In a startup everyone puts up with the abuse because we are all issued stock options when we sign up. Depending on how early you get in denotes how many options you get. But that’s the name of the game when its comes to startups, high risk, high reward. The pay day comes when the startup puts on its big boy pants and launches its Initial Public Offering. This was the promise we were all given, stick it out and we will be rewarded for our loyalty. All the years I was at the company that was part of what excited people, how awesome it will be when we finally IPO. The IPO was a shit show to put it mildly, actually it was downright embarrassing. We didn’t end up raising enough money and this was worrisome because we only had so much runway left and the IPO was going to guarantee that the company could survive until we became profitable and self sustaining. We should have looked towards those kooks that believe in perpetual motion machines to see what our future held. Much like a perpetual motion machine we were doomed to fail because of a series of missteps from management and market climate. But there was a beacon of hope, Tom Barton.
To say that Ken Klein, the CEO who took Tintri public is an asshat would be one of the kinder things you could say about him. The board should have ejected him and several other senior people years prior and maybe the company wouldn’t be on the bankruptcy auction block this week (if you have a few million kicking around, it’s a great fixer upper with solid bones). After the anticlimax of our IPO the board finally turfed Ken and the hunt for a new leader began. This is where Tom enters the scene, now this guy, he is the guy we needed at the helm from the start. If someone with the leadership qualities he possessed was running the ship before it became a massive shitpocolypse, well then maybe things would be different. I feel bad for Tom, he is an awesome leader who was sold a bunk sale of goods. He started with us in April and thought he was coming into a company that had just enough money to last till we became profitable, the product was selling, customers loved and still do love the product immensely, things looked promising. We all thought, with this new leader we were going to make it.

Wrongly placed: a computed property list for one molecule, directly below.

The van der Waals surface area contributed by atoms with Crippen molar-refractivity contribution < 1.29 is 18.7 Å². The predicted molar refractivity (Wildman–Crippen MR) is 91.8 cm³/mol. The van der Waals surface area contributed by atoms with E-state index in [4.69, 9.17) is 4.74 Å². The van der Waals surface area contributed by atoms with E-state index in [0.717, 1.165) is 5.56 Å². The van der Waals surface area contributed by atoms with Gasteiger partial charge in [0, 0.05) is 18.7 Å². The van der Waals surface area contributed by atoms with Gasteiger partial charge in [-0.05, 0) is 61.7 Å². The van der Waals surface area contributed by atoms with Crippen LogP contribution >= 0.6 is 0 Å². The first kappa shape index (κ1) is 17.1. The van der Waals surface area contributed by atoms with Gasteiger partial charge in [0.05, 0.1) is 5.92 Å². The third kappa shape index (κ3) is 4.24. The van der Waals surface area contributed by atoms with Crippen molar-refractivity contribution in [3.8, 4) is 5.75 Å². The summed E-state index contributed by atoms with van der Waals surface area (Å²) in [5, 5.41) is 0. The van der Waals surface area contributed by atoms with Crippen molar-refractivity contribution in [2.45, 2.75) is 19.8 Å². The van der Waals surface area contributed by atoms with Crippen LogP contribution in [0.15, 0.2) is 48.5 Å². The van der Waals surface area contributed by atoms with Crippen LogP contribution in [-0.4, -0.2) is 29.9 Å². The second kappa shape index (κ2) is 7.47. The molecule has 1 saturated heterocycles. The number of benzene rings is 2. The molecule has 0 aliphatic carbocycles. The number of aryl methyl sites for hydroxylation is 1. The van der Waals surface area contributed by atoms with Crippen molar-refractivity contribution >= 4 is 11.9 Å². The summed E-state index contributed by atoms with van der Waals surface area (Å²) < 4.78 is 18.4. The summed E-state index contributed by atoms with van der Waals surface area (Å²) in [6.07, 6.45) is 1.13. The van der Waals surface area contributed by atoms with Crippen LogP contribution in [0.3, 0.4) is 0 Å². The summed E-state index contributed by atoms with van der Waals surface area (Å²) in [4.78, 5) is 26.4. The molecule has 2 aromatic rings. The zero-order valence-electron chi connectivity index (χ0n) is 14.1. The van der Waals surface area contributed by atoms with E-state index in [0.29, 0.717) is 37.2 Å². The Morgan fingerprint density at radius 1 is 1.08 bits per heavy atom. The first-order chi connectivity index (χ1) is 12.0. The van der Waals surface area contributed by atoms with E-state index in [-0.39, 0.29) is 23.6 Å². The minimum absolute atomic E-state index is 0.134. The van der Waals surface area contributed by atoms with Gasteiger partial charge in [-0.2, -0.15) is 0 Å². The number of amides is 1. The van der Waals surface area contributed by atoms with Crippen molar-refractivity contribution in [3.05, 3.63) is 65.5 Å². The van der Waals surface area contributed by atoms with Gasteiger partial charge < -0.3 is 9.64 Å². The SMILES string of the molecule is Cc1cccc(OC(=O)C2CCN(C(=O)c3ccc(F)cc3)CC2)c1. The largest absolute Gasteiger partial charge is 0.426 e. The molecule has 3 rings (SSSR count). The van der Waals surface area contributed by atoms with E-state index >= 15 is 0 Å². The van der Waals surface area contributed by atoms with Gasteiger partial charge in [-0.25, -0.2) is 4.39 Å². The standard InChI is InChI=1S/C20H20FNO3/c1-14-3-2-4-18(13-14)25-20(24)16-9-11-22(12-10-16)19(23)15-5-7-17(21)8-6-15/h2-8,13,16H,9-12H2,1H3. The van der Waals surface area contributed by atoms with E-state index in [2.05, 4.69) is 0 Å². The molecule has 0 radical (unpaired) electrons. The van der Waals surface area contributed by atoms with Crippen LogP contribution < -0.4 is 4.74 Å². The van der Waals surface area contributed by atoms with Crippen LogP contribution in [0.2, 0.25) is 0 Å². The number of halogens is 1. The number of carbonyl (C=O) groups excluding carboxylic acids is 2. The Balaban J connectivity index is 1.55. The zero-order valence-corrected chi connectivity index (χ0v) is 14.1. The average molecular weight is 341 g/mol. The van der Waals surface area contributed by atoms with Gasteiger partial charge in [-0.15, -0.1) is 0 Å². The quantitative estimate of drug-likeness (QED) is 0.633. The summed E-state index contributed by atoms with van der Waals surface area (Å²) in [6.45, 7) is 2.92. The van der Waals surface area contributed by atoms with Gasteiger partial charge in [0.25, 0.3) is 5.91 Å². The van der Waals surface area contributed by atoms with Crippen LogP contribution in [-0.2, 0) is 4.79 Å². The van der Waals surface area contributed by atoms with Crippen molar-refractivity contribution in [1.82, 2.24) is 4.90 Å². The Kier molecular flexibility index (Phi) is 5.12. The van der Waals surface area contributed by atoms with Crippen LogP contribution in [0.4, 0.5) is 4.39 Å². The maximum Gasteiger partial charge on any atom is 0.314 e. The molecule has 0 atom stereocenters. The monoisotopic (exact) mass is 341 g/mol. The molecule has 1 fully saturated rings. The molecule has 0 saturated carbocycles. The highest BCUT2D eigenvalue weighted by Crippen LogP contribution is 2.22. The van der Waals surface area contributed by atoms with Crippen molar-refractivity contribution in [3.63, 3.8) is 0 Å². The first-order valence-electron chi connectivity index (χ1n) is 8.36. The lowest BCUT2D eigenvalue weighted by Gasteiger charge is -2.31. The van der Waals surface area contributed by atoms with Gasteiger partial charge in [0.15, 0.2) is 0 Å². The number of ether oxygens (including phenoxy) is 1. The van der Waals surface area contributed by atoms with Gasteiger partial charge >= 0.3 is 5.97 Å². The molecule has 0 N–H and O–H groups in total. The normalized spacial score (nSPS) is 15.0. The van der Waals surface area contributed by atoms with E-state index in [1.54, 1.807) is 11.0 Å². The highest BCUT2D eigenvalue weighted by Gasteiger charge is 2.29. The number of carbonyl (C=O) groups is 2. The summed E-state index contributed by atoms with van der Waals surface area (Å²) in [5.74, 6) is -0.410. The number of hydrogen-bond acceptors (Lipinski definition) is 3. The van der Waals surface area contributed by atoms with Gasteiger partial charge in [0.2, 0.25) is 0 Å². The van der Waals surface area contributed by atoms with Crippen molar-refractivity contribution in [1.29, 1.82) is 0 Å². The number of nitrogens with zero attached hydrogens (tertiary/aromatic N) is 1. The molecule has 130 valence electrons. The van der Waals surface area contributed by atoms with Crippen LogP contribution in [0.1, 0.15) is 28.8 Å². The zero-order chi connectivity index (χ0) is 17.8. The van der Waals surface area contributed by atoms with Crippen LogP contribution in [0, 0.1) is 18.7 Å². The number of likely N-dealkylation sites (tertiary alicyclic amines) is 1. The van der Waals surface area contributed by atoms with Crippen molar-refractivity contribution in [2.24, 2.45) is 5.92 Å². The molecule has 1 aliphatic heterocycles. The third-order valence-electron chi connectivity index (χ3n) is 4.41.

Part way through May we were all told that the company had only enough money to last till the end of June and likely wouldn’t make it very far into July. This was akin to a kick in the jewels and lead to some feelings of panic. If I lost this job, well my life as I knew it would change dramatically and not for the positive. Thank goodness we had Tom, he gave us the bitter pill, but he was honest with us about it. He set up a weekly call to bring us into what was happening so we would know, instead of wonder and then panic. It was bad, there was no way to spin it really but it wasn’t over. He was working hard to find a way to save the company, to save the jobs, to protect as many people and their families as he could. He fought hard and I respect him immensely for it. Around this same time I received a message from a competitor. I met with him and liked what I heard so we talked some more.